A meeting of ITU-T’s Security Study Group (Study Group 17
) at the end of 2010 saw several new standards (ITU-T Recommendations) approved and progress in several important areas. Immediately prior to the main Study Group meeting a workshop, Addressing security challenges on a global scale
, open to members and non-members alike attracted 115 participants from 29 countries. Also open to external experts an Identity Summit
succeeded as a new tool to add value to technical discussions in SG17.
Some of the new ITU-T Recommendations facilitate the interconnection of security and management systems and to exchange cyber security information, such as of security events and of security attack incidents. The standards specify how this information can be shared across organizations for enhanced security preparedness and broader and better risk mitigation against vulnerabilities, to allow vulnerability databases and other capabilities to be linked together, and to facilitate the comparison of security tools and service.
In detail, Recommendation ITU-T X.1209 identifies real-life scenarios where cybersecurity information can be exchanged across organizations. The standard specifies the principal technical and organizational capabilities necessary for systems in terms of cyber security information exchange. Related new work includes draft Recommendation ITU-T X.1500 which surveys the various candidate techniques for cyber information exchange, and draft Recommendation ITU-T X.1520 which identifies the high-level requirements for enumerating common vulnerabilities.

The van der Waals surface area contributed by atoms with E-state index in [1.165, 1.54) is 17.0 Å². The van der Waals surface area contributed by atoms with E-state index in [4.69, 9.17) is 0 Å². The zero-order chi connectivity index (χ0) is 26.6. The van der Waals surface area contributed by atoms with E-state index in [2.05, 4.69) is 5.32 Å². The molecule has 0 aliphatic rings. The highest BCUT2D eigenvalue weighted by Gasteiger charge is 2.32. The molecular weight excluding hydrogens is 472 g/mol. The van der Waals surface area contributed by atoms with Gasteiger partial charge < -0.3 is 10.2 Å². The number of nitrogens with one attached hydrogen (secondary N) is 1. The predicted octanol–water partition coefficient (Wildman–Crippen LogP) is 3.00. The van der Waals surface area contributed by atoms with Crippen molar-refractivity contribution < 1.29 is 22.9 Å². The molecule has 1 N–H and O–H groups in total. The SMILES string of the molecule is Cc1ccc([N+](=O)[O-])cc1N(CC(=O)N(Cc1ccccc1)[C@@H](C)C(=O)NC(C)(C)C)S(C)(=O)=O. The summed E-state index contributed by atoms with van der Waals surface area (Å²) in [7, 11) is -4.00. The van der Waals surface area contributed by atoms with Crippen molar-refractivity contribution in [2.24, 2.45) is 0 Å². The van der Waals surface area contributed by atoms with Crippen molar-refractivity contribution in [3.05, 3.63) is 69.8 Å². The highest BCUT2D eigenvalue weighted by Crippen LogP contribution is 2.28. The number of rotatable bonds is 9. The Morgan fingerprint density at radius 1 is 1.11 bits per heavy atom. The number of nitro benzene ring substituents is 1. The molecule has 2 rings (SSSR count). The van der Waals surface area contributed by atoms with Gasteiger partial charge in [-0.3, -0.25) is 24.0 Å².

Also during December meeting two new Recommendations were approved (X.1243 and X.1245) that counter spam and other unsolicited communications though an interactive gateway system. In addition the use and application of the extended validation certificates as put forward in new draft Recommendation ITU-T X.1261 will provide enhanced and superior security to users on the Internet with a trustworthy confirmation of the identity of the entity that controls the website or other services that the users are accessing.
Two new draft Recommendations have been matured (X.1311 and X.1312) that address the security aspects of “ubiquitous sensors in networks” – an emerging area of smart internetworked sensors and devices that are expected to increasingly permeate daily life. The new Recommendations identify the specific and typical security threats and specify appropriate security requirements. Draft Recommendation ITU-T X.1312 follows one promising approach where various security functions and security mechanisms are aggregated within a common middleware component of those sensors. Radio frequency identification (RFID) enabled devices are an early incarnation of such ubiquitous sensors where new Recommendation ITU-T X.1275 gives guidelines to vendors and service providers of RFID enabled devices how to protect the privacy of the users his/her specific personally identifiable information (PII).
Study Group 17 also saw new and ongoing security and identity management standardization work in the area of cloud computing and virtual service platforms where challenging security problems remain to be solved and standardized. Another new interesting area of standardization work seeks to define an information security management reference model for small and medium telecommunication organizations.
A series of tutorials were given at the SG17 meeting and presentations can be downloaded here
. Topics included: An update on ICANN activities relating to Security, Stability and Resiliency; Open Identity Trust Frameworks: A Market Solution to Online Identity Trust; Creating a Multilingual Communication Standard for Cross-Border ODR; X.500/LDAP as resolution system and as support provider for RFID; Cybersecurity Information Exchange techniques and their importance for emerging networks.